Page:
Jeffreys Bay Penguin Rehabilitation

Situated on the Seekoei River, just outside Jeffreys Bay, which lies on the Eastern Cape coast of Southern Africa, is a small successful centre for the rehabilitation of the African Penguin (Spheniscus Demersus), also referred to as the Jackass Penguin.These penguins are listed as vulnerable in the South African Red Data Book. Their numbers have declined from an estimated 240 000 in the late 70's, to a present level of approximately 125 000. The species is unique to the Southern African coast, from Southern Natal to Namibia. Of the total population, an estimated 78 000 (62%), are to be found on a group of small islands in Algoa Bay, east of Port Elizabeth. Other colonies on islands off the Western Cape coast and Namibia account for the rest of the population. 

Jangles in moult - he is missing a left eye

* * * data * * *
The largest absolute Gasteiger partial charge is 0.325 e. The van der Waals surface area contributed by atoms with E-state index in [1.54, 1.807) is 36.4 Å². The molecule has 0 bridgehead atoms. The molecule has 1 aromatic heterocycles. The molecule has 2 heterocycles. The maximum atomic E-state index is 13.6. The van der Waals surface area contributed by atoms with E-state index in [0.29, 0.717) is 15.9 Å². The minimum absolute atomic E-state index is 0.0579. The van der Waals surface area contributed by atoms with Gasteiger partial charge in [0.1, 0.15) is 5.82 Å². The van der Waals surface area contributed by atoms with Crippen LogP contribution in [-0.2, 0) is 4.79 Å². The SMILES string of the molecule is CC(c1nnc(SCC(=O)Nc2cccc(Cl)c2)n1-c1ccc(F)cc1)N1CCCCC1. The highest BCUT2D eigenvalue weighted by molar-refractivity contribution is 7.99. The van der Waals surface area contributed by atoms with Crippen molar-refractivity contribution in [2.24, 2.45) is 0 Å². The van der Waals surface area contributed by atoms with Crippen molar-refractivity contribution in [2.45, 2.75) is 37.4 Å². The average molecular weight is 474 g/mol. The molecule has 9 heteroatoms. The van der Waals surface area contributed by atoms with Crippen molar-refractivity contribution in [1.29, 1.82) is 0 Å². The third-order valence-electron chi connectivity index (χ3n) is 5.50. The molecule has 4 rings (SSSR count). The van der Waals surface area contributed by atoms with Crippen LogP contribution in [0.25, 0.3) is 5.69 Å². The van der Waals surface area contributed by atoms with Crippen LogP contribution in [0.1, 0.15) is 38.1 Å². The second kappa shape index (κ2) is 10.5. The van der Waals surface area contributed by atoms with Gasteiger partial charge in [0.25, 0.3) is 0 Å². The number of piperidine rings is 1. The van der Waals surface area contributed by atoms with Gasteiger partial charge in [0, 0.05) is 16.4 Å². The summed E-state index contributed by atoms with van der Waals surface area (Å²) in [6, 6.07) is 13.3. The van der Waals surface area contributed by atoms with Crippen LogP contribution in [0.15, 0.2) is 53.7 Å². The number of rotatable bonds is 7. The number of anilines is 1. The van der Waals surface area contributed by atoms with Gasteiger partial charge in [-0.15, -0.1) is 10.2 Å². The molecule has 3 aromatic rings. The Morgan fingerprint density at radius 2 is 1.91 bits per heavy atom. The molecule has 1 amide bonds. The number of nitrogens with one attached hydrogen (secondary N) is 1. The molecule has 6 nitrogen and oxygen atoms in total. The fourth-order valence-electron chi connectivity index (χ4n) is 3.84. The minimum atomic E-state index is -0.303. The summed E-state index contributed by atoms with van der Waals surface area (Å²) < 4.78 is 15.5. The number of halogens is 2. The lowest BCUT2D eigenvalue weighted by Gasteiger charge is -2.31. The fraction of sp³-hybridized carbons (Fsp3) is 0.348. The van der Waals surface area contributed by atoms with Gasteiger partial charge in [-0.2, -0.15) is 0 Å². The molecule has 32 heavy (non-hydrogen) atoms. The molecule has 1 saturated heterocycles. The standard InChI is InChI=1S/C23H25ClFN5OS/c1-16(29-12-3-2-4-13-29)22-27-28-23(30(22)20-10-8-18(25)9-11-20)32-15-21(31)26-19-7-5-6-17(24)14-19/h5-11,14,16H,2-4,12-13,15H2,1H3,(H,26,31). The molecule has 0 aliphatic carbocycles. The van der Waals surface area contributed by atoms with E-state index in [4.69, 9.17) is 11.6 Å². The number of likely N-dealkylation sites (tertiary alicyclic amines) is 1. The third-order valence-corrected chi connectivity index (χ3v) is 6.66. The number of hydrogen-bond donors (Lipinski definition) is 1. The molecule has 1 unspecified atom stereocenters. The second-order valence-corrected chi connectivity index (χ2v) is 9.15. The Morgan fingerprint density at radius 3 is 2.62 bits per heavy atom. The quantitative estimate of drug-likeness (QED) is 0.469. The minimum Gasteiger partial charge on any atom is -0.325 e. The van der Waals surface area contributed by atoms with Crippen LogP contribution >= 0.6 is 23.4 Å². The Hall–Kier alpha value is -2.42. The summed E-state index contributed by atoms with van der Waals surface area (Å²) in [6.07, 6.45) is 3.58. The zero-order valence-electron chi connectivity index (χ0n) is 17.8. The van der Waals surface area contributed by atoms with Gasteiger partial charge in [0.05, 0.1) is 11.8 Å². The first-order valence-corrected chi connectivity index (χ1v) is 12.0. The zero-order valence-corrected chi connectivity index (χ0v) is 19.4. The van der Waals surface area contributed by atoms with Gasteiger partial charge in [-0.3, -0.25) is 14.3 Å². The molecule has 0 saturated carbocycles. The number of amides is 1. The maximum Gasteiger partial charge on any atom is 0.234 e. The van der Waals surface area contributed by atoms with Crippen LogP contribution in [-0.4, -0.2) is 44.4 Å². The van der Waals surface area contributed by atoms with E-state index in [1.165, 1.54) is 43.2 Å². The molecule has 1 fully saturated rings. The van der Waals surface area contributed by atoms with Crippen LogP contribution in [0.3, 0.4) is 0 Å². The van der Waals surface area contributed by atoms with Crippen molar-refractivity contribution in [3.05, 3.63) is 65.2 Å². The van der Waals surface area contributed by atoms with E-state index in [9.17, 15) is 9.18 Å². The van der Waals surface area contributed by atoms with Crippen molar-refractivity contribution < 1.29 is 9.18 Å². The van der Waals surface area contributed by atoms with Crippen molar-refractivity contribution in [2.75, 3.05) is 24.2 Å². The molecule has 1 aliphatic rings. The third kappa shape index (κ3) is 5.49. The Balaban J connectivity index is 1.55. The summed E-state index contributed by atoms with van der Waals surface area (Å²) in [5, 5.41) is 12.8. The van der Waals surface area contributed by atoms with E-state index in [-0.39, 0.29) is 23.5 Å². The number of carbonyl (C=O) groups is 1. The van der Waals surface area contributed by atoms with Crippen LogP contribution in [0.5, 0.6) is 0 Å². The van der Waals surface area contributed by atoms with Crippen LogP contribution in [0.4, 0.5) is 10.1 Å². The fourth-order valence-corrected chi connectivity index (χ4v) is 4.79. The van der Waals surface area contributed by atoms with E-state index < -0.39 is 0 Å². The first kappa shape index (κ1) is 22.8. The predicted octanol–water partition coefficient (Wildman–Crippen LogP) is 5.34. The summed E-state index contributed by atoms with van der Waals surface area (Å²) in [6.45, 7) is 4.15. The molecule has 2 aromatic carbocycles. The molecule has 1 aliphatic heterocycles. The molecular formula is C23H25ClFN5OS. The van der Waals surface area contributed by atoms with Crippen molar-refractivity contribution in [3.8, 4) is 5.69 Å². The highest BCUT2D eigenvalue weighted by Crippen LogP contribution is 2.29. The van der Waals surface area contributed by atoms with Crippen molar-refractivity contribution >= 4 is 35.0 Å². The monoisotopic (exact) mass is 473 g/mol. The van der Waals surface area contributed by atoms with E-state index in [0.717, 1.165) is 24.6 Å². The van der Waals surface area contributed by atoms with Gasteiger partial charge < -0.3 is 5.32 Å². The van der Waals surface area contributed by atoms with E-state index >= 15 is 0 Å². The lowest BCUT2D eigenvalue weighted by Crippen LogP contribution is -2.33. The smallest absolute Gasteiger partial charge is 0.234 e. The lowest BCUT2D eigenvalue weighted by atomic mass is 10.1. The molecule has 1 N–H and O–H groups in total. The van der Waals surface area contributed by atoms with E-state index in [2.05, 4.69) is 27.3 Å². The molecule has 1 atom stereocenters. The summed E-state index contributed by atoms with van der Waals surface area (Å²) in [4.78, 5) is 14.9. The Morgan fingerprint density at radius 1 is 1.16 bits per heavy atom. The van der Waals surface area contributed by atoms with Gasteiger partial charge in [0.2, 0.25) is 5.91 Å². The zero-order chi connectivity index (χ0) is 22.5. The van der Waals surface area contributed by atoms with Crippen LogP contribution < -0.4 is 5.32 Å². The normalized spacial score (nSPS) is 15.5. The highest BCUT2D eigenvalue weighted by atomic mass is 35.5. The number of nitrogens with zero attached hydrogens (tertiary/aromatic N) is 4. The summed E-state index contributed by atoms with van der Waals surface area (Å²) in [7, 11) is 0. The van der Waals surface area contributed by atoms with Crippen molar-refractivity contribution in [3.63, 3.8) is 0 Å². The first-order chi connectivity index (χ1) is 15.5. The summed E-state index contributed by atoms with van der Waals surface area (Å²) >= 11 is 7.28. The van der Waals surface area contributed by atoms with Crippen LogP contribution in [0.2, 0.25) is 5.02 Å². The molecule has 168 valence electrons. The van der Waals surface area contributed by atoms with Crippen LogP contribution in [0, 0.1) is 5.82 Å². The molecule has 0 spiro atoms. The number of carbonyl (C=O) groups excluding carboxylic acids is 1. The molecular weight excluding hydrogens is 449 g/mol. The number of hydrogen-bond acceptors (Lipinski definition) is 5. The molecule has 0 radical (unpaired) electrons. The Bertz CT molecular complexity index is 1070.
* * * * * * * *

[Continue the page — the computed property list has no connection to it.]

Heavy sea traffic along this stretch of coast has resulted in oil pollution. Over the years, ships and tankers coming to grief, were responsible for several major oil pollution disasters. However, chronic ongoing pollution caused by ships and trawlers cleaning their tanks at sea, has taken an even heavier toll on penguin numbers and continues to do so on a daily basis.The Fishing Industry, one of the main sources of income for inhabitants of this area and natural phenomena (El Nino) have had an impact on the availability of fish along this stretch of coast.

Over the past few years, a third factor, that of plastic pollution in the sea, has added to the problems facing the penguins, in their battle for survival.

Taking these three factors into account, as well as natural causes of mortality, such as disease and injury, it becomes clear that the survival of the African Penguin is precarious.   The proposed Couga development, in close proximity to the breeding islands is expected to exacerbate existing problems. 

An adult penguin just emerged from moult- note the very white plumage and the feathers on the beak


All marine birds are extremely vulnerable to oil pollution. Penguins, as non-flying birds even more so than flying birds. Once oiled, their insulation becomes severely compromised and they cannot enter the sea to hunt. Those birds who do not succumb to the toxic effects of the oil (within days), slowly starve to death or die of exposure\hypothermia. Without human intervention, oiled penguins die.